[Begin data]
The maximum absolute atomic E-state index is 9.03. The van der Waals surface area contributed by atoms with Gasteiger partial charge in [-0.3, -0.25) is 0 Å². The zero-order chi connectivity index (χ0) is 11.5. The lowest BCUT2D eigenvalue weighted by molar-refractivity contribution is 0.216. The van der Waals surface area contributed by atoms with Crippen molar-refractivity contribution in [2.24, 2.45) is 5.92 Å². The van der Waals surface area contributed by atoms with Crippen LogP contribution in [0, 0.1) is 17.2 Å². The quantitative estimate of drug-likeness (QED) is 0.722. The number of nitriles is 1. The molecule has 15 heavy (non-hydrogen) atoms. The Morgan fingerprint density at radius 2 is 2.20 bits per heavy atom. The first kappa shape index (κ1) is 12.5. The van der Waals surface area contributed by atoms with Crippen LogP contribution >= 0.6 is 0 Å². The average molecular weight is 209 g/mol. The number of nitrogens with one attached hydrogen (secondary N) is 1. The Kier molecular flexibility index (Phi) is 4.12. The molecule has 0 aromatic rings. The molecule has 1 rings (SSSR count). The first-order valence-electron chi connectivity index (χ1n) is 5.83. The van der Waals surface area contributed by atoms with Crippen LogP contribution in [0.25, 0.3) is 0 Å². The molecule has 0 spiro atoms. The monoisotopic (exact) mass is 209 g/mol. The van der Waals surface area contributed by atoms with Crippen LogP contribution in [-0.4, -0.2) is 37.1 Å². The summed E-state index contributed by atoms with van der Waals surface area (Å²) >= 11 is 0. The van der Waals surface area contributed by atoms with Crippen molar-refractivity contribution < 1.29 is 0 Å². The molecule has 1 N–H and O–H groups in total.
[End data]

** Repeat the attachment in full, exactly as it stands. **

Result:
The maximum absolute atomic E-state index is 9.03. The van der Waals surface area contributed by atoms with Gasteiger partial charge in [-0.3, -0.25) is 0 Å². The zero-order chi connectivity index (χ0) is 11.5. The lowest BCUT2D eigenvalue weighted by molar-refractivity contribution is 0.216. The van der Waals surface area contributed by atoms with Crippen molar-refractivity contribution in [2.24, 2.45) is 5.92 Å². The van der Waals surface area contributed by atoms with Crippen LogP contribution in [0, 0.1) is 17.2 Å². The quantitative estimate of drug-likeness (QED) is 0.722. The number of nitriles is 1. The molecule has 15 heavy (non-hydrogen) atoms. The Morgan fingerprint density at radius 2 is 2.20 bits per heavy atom. The first kappa shape index (κ1) is 12.5. The van der Waals surface area contributed by atoms with Crippen LogP contribution >= 0.6 is 0 Å². The average molecular weight is 209 g/mol. The number of nitrogens with one attached hydrogen (secondary N) is 1. The Kier molecular flexibility index (Phi) is 4.12. The molecule has 0 aromatic rings. The molecule has 1 rings (SSSR count). The first-order valence-electron chi connectivity index (χ1n) is 5.83. The van der Waals surface area contributed by atoms with Crippen LogP contribution in [0.25, 0.3) is 0 Å². The molecule has 0 spiro atoms. The monoisotopic (exact) mass is 209 g/mol. The van der Waals surface area contributed by atoms with Crippen LogP contribution in [-0.4, -0.2) is 37.1 Å². The summed E-state index contributed by atoms with van der Waals surface area (Å²) >= 11 is 0. The van der Waals surface area contributed by atoms with Crippen molar-refractivity contribution < 1.29 is 0 Å². The molecule has 1 N–H and O–H groups in total.